And about sin and uncleanness, the Bishop said, "God will wash away all uncleanness in your baptism, when you believe that Jesus died instead of you. When I heard this it was indeed good news to me, and I felt great peace in my heart. He spoke quietly to me, and, indeed, his words went home to my heart, and I did not refuse any more; there was power in his words when he taught us. There were five of us whom he first taught and prepared for baptism, and he taught us very thoroughly. He spoke to us much about being members of Christ, members of the Church, and explained it by the different parts of a house, and the different members of the body. This made me understand his teaching. Indeed, to me the sun had risen, and that which in my time of darkness and ignorance I could not see, now was as clear to me.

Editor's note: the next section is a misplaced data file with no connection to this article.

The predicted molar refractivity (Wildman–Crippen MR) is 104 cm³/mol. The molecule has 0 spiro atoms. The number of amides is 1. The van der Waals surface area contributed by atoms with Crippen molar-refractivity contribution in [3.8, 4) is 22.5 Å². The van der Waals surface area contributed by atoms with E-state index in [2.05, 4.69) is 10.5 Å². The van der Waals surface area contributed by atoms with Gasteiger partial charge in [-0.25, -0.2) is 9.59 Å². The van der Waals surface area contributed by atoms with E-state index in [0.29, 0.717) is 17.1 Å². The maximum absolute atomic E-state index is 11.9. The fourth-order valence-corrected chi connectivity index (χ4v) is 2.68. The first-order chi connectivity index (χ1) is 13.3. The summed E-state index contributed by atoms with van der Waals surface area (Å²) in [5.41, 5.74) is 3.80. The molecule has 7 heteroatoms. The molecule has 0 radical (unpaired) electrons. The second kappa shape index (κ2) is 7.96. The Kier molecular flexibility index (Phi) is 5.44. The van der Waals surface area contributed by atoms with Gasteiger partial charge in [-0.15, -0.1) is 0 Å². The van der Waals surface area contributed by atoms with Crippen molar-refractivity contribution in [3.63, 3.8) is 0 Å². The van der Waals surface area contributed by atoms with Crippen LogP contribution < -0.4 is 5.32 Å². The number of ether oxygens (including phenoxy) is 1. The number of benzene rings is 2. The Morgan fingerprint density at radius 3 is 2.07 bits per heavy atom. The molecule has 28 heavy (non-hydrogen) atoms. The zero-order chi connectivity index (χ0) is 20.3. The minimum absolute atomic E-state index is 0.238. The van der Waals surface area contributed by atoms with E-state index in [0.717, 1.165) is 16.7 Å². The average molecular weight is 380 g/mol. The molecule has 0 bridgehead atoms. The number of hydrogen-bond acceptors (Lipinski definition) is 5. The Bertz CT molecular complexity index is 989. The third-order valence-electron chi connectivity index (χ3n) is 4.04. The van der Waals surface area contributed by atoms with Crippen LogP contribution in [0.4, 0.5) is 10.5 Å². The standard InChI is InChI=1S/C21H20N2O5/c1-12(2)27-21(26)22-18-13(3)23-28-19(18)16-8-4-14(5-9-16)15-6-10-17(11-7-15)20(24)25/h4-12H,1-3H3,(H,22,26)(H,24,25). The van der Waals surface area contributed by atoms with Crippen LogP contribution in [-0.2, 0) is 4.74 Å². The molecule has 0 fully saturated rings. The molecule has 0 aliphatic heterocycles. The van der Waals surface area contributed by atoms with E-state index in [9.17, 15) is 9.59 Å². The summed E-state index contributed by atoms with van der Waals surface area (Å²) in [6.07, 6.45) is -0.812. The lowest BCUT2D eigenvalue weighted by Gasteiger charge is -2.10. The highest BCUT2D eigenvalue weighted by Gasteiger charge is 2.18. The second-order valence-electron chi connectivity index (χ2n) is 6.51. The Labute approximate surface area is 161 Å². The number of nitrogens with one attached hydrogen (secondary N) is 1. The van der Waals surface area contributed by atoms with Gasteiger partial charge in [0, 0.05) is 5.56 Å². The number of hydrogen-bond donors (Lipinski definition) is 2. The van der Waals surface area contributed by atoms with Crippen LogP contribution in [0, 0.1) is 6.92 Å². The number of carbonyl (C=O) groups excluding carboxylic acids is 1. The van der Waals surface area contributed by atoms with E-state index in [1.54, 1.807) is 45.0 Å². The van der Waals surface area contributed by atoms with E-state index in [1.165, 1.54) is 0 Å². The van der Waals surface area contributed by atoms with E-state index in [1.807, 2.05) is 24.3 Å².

These were the first of us who were baptised, whom Bishop Selyn and Bishop Patteson first taught:—George Sarawia, Henry Tagalad, Edmund Qaratu, Charles Wolig, William Qason, and Mary Rotuong. (These five young men were named after the then five Bishops in New Zealand.) He placed us who were baptised in a separate class, and taught us accordingly, and some days when he taught us I listened, and my thoughts and my heart were satisfied, and I would say to myself, "This is indeed good; I have found the true ford and the living water." For I looked back upon the time I stayed at Lifu and at Kohimarama, when my thoughts and my life were different from the present time, and I found I [109/110] was more enlightened than I was then. And so I thought to myself, "This is the true food which will make me strong," and I put forth my hand and took hold of it. I washed away my uncleanness in the pure water, and my heart rejoiced because my foul garment was taken off from me, and I was clothed in a clean garment; and I praised my Father in Heaven who had had mercy on me, and had brought me out of darkness into light, and from the heathen life, and had cleansed me and made me truly .happy. But I was always thinking of my father and mother, and of my brothers, who were still heathen; and one day I said to the Bishop, "What are we to think of the heathen in our islands?" The Bishop said, "We must pray to God for them; He alone can prepare their hearts and make them ready to receive the Word of' God." And the Bishop wrote a short prayer for me to say morning and evening, and I understood that the heathen were held as captives by Satan, and it was for us to pray earnestly for them, and God would hear us, for that all things were possible to him who prayed in faith to God, who hears our prayers. Peter—Herod had bound him and put him in prison, and the Church prayed earnestly for him, and God heard His people and saved him from the hand of Herod. And so we could help those who were still heathen by our prayers, and God would deliver them out of the hand of Satan.